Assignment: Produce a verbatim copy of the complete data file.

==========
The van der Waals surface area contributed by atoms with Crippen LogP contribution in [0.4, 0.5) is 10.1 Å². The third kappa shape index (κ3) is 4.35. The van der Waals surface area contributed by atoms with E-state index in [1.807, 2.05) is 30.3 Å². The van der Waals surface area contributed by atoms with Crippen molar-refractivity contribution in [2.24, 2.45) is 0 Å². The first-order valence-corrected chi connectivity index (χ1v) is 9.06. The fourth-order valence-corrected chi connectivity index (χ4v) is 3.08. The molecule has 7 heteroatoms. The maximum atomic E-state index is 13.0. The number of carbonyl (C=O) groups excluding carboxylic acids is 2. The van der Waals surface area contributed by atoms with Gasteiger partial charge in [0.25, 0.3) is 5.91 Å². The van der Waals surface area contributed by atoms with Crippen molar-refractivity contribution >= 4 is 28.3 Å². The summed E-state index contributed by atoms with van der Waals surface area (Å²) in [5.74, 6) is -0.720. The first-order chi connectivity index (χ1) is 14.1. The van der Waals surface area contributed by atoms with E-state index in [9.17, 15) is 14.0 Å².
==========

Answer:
The van der Waals surface area contributed by atoms with Crippen LogP contribution in [0.4, 0.5) is 10.1 Å². The third kappa shape index (κ3) is 4.35. The van der Waals surface area contributed by atoms with E-state index in [1.807, 2.05) is 30.3 Å². The van der Waals surface area contributed by atoms with Crippen molar-refractivity contribution in [2.24, 2.45) is 0 Å². The first-order valence-corrected chi connectivity index (χ1v) is 9.06. The fourth-order valence-corrected chi connectivity index (χ4v) is 3.08. The molecule has 7 heteroatoms. The maximum atomic E-state index is 13.0. The number of carbonyl (C=O) groups excluding carboxylic acids is 2. The van der Waals surface area contributed by atoms with Gasteiger partial charge in [0.25, 0.3) is 5.91 Å². The van der Waals surface area contributed by atoms with Crippen molar-refractivity contribution >= 4 is 28.3 Å². The summed E-state index contributed by atoms with van der Waals surface area (Å²) in [5.74, 6) is -0.720. The first-order chi connectivity index (χ1) is 14.1. The van der Waals surface area contributed by atoms with E-state index in [9.17, 15) is 14.0 Å².